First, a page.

BAYONNE, N.J. – Federal law enforcement officials are investigating a New Jersey city that prevented a Muslim group from building a mosque, a rejection that the group said was motivated by religious hatred.
Matthew Reilly, a spokesman for the U.S. attorney's office in New Jersey, confirmed that it is investigating after Bayonne rejected the mosque's application. The Department of Justice on Tuesday unveiled a $3.25 million settlement between a different New Jersey town and an Islamic group — a deal that requires the town to allow a mosque to be built after a similar zoning dispute.
The Bayonne Muslims filed a federal lawsuit against the city and its zoning board last week arguing that their two-year effort to convert an abandoned warehouse into a mosque and community center was met by virulent attacks against their religion and then unfairly voted down by a zoning board.
The zoning board in the working-class city across the harbor from New York City voted 4-3 in favor of the mosque proposal in March, but it needed a minimum of five votes to pass. Those who voted against it cited parking and traffic concerns, although the Bayonne Muslims say that the building is located in an uncongested part of the city with ample parking.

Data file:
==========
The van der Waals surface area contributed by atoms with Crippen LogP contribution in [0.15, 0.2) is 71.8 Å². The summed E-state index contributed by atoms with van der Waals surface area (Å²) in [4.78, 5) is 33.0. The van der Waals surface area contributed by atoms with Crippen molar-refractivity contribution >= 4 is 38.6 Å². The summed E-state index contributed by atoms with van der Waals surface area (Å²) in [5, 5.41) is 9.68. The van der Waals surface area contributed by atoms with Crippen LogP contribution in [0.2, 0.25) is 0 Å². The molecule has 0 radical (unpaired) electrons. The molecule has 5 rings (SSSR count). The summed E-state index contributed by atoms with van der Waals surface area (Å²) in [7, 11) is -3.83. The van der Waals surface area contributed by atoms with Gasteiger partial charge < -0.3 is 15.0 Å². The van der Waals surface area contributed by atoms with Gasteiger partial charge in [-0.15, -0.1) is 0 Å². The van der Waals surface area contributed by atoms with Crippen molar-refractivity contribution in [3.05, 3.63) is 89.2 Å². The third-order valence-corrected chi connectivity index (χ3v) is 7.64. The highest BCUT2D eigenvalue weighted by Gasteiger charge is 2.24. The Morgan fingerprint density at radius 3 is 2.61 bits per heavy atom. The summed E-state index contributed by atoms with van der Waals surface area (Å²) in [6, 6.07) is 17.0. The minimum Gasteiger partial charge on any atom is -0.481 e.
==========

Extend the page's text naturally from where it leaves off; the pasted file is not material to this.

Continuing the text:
The Bayonne Muslims' lawsuit takes issue with the zoning board's reasoning for its denials, but also lays out the anti-Muslim attacks they were faced with after proposing the community center.
They say that included flyers calling for boycotts of Muslim-owned businesses with references to the Sept. 11 attacks and anti-Muslim graffiti on the walls of the church they rented for prayer services. Signs saying "Save Bayonne" and "Stop the mosque" were displayed around the town.
At one zoning board hearing, a group began loudly reciting a Christian prayer while a group of Muslim attendees was praying quietly in a corner, the suit says. One person argued to the zoning board that the mosque should be denied because people would become radicalized and kill people, while another said that the Muslim' beliefs should be carefully examined, according to the suit.
WNYC-FM was the first to report on the federal investigation.
In the other case, The Islamic Society of Basking Ridge sued Bernards Township, an upscale town in central New Jersey, last year, claiming it changed its zoning ordinances in order to deny the group's plans. The Justice Department also sued the town last year, alleging it treated the group differently than other religious groups.
The $3.25 million is to settle the Islamic Society's lawsuit against the town, split into $1.75 million for attorneys' fees and costs and $1.5 million for damages.
Through a spokesman, the township committee denied discriminating against the Islamic Society and maintained the denial of the group's proposal was "based on accepted land use criteria only." It noted that the group's members have used other township facilities to practice their religion for years.
A similar lawsuit cost nearby Bridgewater Township almost $8 million in a 2014 settlement.